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Splunk Cloud Platform Admin Manual

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Get Amazon Web Services (AWS) data into Splunk Cloud Platform

This topic guides you through the steps to get AWS data into Splunk Cloud Platform.

Administrator requirements

Splunk Cloud Platform administrators must meet the following prerequisites to get AWS data into Splunk Cloud Platform:

  • You need a valid AWS account with administrative permissions to configure the AWS services that provide your data.
  • You need permission to create IAM roles and users. This lets you set up accounts or EC2 IAM roles with the ability to collect data from your AWS services.

If you do not have permissions to perform all the actions yourself, work closely with your organization's AWS administrator to complete all steps, including creating the accounts or EC2 IAM roles with the permissions that the Splunk Add-on for AWS uses to connect. If you need to review the AWS documentation, go to https://docs.aws.amazon.com/index.html

Customers are responsible for the setup, configuration, and maintenance of third-party services and resources, which includes payment. See Network connectivity and data transfer in the Splunk Cloud Platform Service Description.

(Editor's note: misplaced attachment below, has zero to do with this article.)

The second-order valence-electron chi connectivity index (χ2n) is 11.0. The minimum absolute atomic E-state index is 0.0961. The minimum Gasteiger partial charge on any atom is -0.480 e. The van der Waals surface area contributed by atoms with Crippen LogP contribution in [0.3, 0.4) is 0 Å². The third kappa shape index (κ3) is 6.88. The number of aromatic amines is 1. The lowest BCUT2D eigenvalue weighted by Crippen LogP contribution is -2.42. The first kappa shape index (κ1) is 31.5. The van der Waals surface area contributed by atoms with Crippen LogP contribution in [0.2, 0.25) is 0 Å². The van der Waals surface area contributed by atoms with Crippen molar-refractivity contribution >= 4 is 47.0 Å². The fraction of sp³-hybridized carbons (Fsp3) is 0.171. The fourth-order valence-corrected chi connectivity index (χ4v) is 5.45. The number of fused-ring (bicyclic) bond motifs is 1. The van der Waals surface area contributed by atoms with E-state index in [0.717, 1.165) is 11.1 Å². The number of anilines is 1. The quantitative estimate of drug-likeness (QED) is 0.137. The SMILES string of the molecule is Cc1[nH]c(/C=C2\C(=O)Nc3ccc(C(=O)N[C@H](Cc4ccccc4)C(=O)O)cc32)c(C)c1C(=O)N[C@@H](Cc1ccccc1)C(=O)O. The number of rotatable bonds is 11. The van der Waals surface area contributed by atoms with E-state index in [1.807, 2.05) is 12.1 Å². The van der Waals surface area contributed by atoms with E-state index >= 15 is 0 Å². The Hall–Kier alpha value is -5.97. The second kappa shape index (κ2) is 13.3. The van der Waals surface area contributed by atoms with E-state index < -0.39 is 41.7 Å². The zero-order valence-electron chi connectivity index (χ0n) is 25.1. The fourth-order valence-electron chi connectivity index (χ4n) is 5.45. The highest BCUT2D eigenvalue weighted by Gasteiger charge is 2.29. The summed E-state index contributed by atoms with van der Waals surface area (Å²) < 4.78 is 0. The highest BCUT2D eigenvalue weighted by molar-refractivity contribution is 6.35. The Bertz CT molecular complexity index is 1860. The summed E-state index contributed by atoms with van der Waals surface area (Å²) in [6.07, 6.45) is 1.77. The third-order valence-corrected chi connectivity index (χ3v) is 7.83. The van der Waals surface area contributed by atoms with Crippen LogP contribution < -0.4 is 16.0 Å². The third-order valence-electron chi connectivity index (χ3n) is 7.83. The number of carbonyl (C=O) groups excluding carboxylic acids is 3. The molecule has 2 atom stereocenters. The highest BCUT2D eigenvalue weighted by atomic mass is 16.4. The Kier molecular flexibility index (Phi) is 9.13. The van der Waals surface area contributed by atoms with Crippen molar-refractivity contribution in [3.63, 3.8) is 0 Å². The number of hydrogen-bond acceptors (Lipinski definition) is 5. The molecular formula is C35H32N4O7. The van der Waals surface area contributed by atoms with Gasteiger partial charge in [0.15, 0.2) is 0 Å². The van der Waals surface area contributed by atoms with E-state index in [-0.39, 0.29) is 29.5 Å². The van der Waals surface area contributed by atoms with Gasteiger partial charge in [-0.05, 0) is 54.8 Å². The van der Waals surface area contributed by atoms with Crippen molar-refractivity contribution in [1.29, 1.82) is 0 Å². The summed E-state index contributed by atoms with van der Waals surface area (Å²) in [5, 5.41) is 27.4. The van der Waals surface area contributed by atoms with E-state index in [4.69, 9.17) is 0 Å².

AWS region limitations

The Splunk Add-on for AWS supports all regions offered by AWS.

In the AWS China region and the AWS GovCloud regions, the add-on only supports the services that AWS supports in those regions. There are limitations in both of these regions, so ensure that you understand the limitations before you begin. For more information, see the following topics:

  • For an up-to-date list of what products and services are supported in this region, see amazonaws.cn/en/products/ or aws.amazon.com/about-aws/global-infrastructure/regional-product-services/.
  • For an up-to-date list of what services and endpoints are supported in the GovCloud region, see the AWS documentation: docs.aws.amazon.com/govcloud-us/latest/UserGuide/using-services.html.

Before you begin

To get AWS data into Splunk Cloud Platform, you need a solid understanding of Splunk and AWS concepts. The table lists these concepts and provides links to more information.

Product Concept See
Splunk and Splunk Cloud indexes

search head
search head cluster
source types
Inputs Data Manager
Splunk apps and add-ons

Fundamental Splunk and Splunk Platform Cloud concepts
AWS AWS CloudTrail This is a service that enables governance, compliance, operational auditing, and risk auditing of your AWS account. CloudTrail provides event history of your AWS account activity, including actions taken through the AWS Management Console, AWS SDKs, command-line tools, and other AWS services.